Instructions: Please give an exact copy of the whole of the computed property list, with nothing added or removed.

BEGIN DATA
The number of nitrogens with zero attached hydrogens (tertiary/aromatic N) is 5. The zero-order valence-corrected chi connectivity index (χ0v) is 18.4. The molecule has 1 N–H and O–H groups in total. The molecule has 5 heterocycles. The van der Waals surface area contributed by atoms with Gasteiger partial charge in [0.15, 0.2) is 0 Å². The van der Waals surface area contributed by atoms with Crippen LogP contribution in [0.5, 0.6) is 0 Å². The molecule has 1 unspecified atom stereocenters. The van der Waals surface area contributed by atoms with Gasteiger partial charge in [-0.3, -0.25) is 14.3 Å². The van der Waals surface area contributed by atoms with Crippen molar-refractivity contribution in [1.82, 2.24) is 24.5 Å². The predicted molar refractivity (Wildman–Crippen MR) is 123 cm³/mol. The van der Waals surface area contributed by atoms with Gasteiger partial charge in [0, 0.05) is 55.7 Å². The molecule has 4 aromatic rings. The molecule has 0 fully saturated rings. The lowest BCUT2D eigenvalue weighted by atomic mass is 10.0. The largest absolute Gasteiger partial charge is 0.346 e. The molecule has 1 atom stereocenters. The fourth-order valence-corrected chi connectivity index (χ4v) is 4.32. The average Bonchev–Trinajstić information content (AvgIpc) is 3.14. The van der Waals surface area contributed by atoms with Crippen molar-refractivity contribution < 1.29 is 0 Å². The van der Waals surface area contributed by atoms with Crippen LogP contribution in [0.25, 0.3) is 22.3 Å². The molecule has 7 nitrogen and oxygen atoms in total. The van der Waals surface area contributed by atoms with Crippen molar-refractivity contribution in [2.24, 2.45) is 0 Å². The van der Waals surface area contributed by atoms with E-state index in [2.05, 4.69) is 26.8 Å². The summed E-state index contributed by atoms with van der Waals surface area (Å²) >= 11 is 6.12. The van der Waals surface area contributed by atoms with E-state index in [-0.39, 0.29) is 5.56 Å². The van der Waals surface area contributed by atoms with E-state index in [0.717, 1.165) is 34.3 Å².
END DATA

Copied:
The number of nitrogens with zero attached hydrogens (tertiary/aromatic N) is 5. The zero-order valence-corrected chi connectivity index (χ0v) is 18.4. The molecule has 1 N–H and O–H groups in total. The molecule has 5 heterocycles. The van der Waals surface area contributed by atoms with Gasteiger partial charge in [0.15, 0.2) is 0 Å². The van der Waals surface area contributed by atoms with Crippen LogP contribution in [0.5, 0.6) is 0 Å². The molecule has 1 unspecified atom stereocenters. The van der Waals surface area contributed by atoms with Gasteiger partial charge in [-0.3, -0.25) is 14.3 Å². The van der Waals surface area contributed by atoms with Crippen molar-refractivity contribution in [1.82, 2.24) is 24.5 Å². The predicted molar refractivity (Wildman–Crippen MR) is 123 cm³/mol. The van der Waals surface area contributed by atoms with Gasteiger partial charge in [0, 0.05) is 55.7 Å². The molecule has 4 aromatic rings. The molecule has 0 fully saturated rings. The lowest BCUT2D eigenvalue weighted by atomic mass is 10.0. The largest absolute Gasteiger partial charge is 0.346 e. The molecule has 1 atom stereocenters. The fourth-order valence-corrected chi connectivity index (χ4v) is 4.32. The average Bonchev–Trinajstić information content (AvgIpc) is 3.14. The van der Waals surface area contributed by atoms with Crippen molar-refractivity contribution < 1.29 is 0 Å². The van der Waals surface area contributed by atoms with Crippen LogP contribution in [0.25, 0.3) is 22.3 Å². The molecule has 7 nitrogen and oxygen atoms in total. The van der Waals surface area contributed by atoms with Crippen molar-refractivity contribution in [2.24, 2.45) is 0 Å². The van der Waals surface area contributed by atoms with E-state index in [2.05, 4.69) is 26.8 Å². The summed E-state index contributed by atoms with van der Waals surface area (Å²) >= 11 is 6.12. The van der Waals surface area contributed by atoms with E-state index in [-0.39, 0.29) is 5.56 Å². The van der Waals surface area contributed by atoms with E-state index in [0.717, 1.165) is 34.3 Å².